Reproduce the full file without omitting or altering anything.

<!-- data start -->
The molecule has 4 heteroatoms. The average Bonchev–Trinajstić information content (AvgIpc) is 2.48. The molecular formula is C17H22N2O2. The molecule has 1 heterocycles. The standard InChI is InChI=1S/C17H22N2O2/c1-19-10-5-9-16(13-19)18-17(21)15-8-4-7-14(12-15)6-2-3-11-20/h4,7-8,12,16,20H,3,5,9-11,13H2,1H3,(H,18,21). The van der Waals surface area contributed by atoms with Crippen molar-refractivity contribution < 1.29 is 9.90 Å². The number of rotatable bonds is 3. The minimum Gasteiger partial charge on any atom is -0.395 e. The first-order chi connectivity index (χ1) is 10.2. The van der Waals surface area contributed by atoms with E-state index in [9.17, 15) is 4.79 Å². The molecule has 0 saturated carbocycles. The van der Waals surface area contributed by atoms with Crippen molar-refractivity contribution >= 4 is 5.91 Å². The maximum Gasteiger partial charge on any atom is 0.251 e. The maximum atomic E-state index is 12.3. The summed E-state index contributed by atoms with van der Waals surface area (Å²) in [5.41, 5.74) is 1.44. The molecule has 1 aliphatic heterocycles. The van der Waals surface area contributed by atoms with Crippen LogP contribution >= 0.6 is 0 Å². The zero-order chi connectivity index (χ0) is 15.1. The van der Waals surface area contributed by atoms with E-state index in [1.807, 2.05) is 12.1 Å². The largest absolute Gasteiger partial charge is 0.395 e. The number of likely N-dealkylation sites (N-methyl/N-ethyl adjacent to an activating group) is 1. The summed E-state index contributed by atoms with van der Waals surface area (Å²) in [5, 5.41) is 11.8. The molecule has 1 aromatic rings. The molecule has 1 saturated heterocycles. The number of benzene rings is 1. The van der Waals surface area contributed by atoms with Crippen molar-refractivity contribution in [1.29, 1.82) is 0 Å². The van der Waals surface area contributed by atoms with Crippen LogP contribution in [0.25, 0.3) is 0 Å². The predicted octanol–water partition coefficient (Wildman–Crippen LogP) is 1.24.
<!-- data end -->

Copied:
The molecule has 4 heteroatoms. The average Bonchev–Trinajstić information content (AvgIpc) is 2.48. The molecular formula is C17H22N2O2. The molecule has 1 heterocycles. The standard InChI is InChI=1S/C17H22N2O2/c1-19-10-5-9-16(13-19)18-17(21)15-8-4-7-14(12-15)6-2-3-11-20/h4,7-8,12,16,20H,3,5,9-11,13H2,1H3,(H,18,21). The van der Waals surface area contributed by atoms with Crippen molar-refractivity contribution < 1.29 is 9.90 Å². The number of rotatable bonds is 3. The minimum Gasteiger partial charge on any atom is -0.395 e. The first-order chi connectivity index (χ1) is 10.2. The van der Waals surface area contributed by atoms with E-state index in [9.17, 15) is 4.79 Å². The molecule has 0 saturated carbocycles. The van der Waals surface area contributed by atoms with Crippen molar-refractivity contribution >= 4 is 5.91 Å². The maximum Gasteiger partial charge on any atom is 0.251 e. The maximum atomic E-state index is 12.3. The summed E-state index contributed by atoms with van der Waals surface area (Å²) in [5.41, 5.74) is 1.44. The molecule has 1 aliphatic heterocycles. The van der Waals surface area contributed by atoms with Crippen LogP contribution >= 0.6 is 0 Å². The zero-order chi connectivity index (χ0) is 15.1. The van der Waals surface area contributed by atoms with E-state index in [1.807, 2.05) is 12.1 Å². The largest absolute Gasteiger partial charge is 0.395 e. The number of likely N-dealkylation sites (N-methyl/N-ethyl adjacent to an activating group) is 1. The summed E-state index contributed by atoms with van der Waals surface area (Å²) in [5, 5.41) is 11.8. The molecule has 1 aromatic rings. The molecule has 1 saturated heterocycles. The number of benzene rings is 1. The van der Waals surface area contributed by atoms with Crippen molar-refractivity contribution in [1.29, 1.82) is 0 Å². The van der Waals surface area contributed by atoms with Crippen LogP contribution in [0.25, 0.3) is 0 Å². The predicted octanol–water partition coefficient (Wildman–Crippen LogP) is 1.24.